So a lot of the next two days was spent calling banks, transferring money between accounts online and running from ATM to ATM to draw all the cash we needed. An unexpected nightmare! All card suppliers always boast how you can use their card to pay anywhere in the world. But in my experience their systems don’t work with the shops systems (even as close to home as Turkey) so just expect to have to use cash wherever you go.
The next day we came back and settled for two 2011s from the back of this workshop’s shed. Yes, they’d been standing a long time, but the double deal fits our budget (80,000Rs for both). Most importantly, the engines sounded better than most we’d seen all day. We watched another customer haggle like mad for his purchase, but that was far beyond our skills.
So instead we said we’d pay the eighty if they fixed everything we wanted them to fix first. Here they leave the bike dirty and shoddy as is. Once sold to a customer they’ll polish and fix the bare minimum the customer will let them get away with. So inspected the bikes and wrote a long list of things to repair and replace (broken indicators, oil change, stuck-on brakes, snapped off side stand….). The next day was another bank holiday, but the shop promised to open as soon as they were legally allowed after lunch and get the bikes ready for us.
The next afternoon we were back and watched the mechanic finish off the works and do the oil change (he’d waited with that so we couldn’t later say it wasn’t done). By the evening all was done, so we exchanged cash for paperwork.
You need a registration certificate, which comes in the form of a little credit card style plastic card. You also need forms 29 & 30. These are the No Obligation Certificate, signed by the Indian owner, allowing you to sell the bike on later. As a foreigner you cannot legally own a bike. So it remains the legal property of the original owner (and any insurance pay-out if its stolen goes to them, leaving it in their discretion to give you the money). But that’s ok, as long as we can “own” rather than expensively rent a bike. And a copy of passport and visa.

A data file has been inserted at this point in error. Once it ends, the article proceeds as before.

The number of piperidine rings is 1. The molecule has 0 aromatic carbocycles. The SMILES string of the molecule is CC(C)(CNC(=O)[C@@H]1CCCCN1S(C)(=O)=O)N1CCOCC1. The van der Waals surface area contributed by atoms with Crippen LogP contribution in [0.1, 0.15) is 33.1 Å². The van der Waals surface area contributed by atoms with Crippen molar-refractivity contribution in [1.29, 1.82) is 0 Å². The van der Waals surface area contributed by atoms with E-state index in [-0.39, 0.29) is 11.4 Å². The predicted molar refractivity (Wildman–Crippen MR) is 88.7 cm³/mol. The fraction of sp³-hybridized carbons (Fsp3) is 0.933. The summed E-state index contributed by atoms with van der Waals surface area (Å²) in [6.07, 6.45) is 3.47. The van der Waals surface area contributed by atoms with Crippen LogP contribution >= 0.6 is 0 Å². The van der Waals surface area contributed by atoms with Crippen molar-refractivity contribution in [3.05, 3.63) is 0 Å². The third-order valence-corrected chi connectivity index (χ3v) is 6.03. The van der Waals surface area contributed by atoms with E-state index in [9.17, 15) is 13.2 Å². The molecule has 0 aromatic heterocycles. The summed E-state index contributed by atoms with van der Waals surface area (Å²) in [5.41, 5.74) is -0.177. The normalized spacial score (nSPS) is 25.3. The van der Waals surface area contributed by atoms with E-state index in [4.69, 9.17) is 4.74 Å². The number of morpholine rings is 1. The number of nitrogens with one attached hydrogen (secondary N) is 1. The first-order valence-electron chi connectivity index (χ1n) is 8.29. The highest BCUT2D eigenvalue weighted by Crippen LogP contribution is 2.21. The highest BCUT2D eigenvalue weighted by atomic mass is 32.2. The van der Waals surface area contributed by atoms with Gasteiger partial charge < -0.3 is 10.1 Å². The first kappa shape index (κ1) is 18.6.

We were good to go and to be honest they were getting a bit fed up with us demanding all those things to be fixed and we were getting a little annoyed having to tell them again and again to sort things properly. Sounds dramatic, but really it wasn’t bad at all, just a little wiff in the air. They had a sign giving commission prices on the wall and now they demanded one. But we protested, saying that was part of the agreed price. And we reminded them we hadn’t haggled. So the charge was dropped. Good on them.
(In India there are all sorts of commissions, charges, taxes and fees for basically nothing. It’s just a word that means they can add extra to the price, so they will try.)
When we set off, my bike kept cutting out! At first I thought I was being an idiot. New bike and all, maybe I was letting the clutch come too fast? But it soon turned out to be an electrical short, as soon as you turn the steering wheel! Red faced the mechanic and the shop owners were back. It was dark by now, so they fumbled with the cables by the torch lights from their mobile phones.
The bike had a big white 7 on its windscreen. I’m starting to think this name is jinxed, so we quickly peeled it off. Soon after the problem was fixed (or the cables were wriggled into a position where they wouldn’t short) and we were off.
You can just see where the 7 was….
Assured the bikes were insured on the shop’s policy for 15 days, we rode back to the hostel, to return tomorrow and sort our own insurance. In the morning my bike wouldn’t start, so we bump started it on the busy Main Bazaar Road. Back at the bike shop it turned out the ignition is a little temperamental and sometimes you have to turn the key off and on several times. Oh well, as long as it runs….
A quick trip to the local insurance office to get third-party insurance and that’s us sorted. You pay for a whole year (less is not possible) and the 700Rs includes a mysterious “commission” of about $3. The insurance is on the bike, not the rider, so we should be able to sell that on too. Finally the Pollution Certificate: you get that from a little hut at the petrol station. They stick a rod in the exhaust and measure some values. If it’s under the super high legal limits, you’re good to go. And its only 60p for 4 months.
The insurance sorted, we were finally free and on the road again. We returned to the hostel one last time and would spend the day sorting a few things. We needed chains to lock the bikes, rain pants for Aidan, a mosquito net, Indian sim cards and various other things we hadn’t bothered bringing on the plane. The next morning we left super early to negotiate Delhi traffic madness before the roads became completely clogged. We rode past cow feeding stations and just opening markets and shops, dodging rickshaws, tuck tucks, trucks and scooters and broke free of the city heading north into the Himalayas 🙂